Posted some pictures or both pairs, pic's 1 & 3 are the females, 2 & 4 the males.
 

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Kristin

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Corrie Williamson said:
In a 40 gallon you might be able to raise a small portion of the clutch. I typically get clutches of 200 or more eggs from my pair. I remove about 1/3 of the clutch once they are free swimming leaving the patents 2/3s. Last time I ended up with 64 this time I still have too many to count.
Can you explain more about removing part of the clutch? At what point do you do this?
 

Mcasella

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Kristin said:
Can you explain more about removing part of the clutch? At what point do you do this?
Once they are free swimming or close to it (when the fry are able to swim on their own, if your parent fish do not allow them to get to the stage you have to take them earlier) you can remove a portion of the clutch to raise the amount you feel capable doing (some spawns are larger than even 200 verging on 500, so it makes more sense for a hobbyist to raise only what they can and not overcrowd themselves with fish).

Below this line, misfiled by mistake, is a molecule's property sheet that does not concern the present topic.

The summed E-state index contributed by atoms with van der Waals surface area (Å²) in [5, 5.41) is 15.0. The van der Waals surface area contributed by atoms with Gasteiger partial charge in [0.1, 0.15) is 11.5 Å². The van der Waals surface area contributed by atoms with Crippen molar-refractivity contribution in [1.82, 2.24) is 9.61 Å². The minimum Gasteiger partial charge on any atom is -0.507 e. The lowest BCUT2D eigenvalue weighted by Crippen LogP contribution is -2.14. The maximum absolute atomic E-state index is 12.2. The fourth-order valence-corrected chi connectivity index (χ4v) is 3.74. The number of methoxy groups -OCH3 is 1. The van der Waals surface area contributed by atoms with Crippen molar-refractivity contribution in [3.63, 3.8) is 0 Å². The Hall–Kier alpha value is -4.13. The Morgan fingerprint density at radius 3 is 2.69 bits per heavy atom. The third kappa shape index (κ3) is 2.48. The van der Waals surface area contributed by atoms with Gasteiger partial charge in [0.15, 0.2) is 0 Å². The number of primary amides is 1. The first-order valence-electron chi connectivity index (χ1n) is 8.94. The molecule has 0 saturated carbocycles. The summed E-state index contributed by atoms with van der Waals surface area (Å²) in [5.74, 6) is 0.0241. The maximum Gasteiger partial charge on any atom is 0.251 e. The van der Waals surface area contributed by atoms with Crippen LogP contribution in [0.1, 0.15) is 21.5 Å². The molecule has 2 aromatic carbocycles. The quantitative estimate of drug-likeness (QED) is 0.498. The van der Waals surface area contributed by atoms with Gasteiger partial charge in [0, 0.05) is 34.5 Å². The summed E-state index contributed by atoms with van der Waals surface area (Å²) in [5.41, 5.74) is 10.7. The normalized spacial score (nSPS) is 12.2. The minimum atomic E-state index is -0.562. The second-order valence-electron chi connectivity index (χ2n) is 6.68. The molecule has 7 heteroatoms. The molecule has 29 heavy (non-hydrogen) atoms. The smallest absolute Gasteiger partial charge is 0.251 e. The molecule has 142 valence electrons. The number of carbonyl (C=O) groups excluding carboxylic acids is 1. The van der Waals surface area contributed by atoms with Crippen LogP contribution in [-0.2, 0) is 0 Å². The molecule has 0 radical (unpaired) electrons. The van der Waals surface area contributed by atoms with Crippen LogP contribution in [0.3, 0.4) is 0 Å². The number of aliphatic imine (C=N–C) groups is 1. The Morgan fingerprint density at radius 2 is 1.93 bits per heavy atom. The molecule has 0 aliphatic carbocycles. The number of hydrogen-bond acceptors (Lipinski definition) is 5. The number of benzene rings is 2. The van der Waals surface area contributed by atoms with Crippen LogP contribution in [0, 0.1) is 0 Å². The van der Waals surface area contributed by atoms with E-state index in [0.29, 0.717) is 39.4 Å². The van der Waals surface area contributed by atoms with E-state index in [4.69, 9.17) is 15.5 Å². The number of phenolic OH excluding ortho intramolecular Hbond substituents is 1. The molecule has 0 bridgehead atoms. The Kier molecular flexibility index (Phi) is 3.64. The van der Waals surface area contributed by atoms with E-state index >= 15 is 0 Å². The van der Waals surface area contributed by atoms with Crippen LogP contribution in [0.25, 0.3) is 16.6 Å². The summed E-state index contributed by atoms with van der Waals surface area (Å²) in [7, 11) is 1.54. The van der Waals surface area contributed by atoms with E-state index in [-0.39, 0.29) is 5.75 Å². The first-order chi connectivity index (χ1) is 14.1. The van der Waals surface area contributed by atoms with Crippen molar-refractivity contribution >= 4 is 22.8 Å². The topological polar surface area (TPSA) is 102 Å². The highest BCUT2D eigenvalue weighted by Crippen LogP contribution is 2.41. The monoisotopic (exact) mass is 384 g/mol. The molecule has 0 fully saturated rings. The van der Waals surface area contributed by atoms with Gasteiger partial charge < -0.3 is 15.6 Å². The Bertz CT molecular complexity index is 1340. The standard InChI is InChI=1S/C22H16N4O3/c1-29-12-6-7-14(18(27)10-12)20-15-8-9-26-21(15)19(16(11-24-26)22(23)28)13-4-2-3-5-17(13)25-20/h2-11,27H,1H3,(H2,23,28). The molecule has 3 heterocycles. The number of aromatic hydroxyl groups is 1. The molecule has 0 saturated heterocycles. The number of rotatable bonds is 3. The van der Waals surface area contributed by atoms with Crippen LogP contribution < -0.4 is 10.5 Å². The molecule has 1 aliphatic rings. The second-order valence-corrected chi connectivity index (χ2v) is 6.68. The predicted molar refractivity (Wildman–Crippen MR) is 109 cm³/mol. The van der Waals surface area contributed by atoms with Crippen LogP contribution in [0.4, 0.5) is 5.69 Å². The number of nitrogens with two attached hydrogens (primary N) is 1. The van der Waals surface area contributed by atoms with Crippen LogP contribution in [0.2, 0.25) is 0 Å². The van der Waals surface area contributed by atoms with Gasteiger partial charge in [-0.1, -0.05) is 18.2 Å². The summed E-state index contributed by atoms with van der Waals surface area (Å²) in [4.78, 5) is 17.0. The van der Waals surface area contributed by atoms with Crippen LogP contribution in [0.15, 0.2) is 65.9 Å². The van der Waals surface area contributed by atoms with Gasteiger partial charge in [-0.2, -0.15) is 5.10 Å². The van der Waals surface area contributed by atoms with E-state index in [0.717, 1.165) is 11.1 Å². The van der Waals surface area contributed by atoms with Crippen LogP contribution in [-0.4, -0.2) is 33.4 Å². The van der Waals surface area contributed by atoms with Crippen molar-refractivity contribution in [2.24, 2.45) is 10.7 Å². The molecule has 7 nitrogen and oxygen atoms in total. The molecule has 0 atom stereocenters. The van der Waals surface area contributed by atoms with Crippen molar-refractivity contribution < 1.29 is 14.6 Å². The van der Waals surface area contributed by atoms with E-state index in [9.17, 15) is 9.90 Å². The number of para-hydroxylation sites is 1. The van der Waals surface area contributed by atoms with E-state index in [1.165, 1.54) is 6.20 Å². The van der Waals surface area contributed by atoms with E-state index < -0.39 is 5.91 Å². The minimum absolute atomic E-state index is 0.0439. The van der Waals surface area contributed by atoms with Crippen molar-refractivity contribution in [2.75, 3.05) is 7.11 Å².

Corrie Williamson

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I wait until the clutch is free swimming or close to it. I try to wait until the clutch has been in wigglers stage for 4-5 days. The longer I can leave them with the parents the better, as the survival rate of what I take is higher and the work for me a lot less.

I distract the parents by distracting them with a threat on the side of the tank where the clutch isn't, and use a turkey baster to remove a portion of the clutch. I try to take 1/3 of the clutch which for my pair is between 80-120 depending on the clutch size. The survival rate of what I take will decrease over the next week or so. Unfortunately my breeding pair bicker a lot during the wiggler/free swimming stage and so far none of the spawn left in their care survive.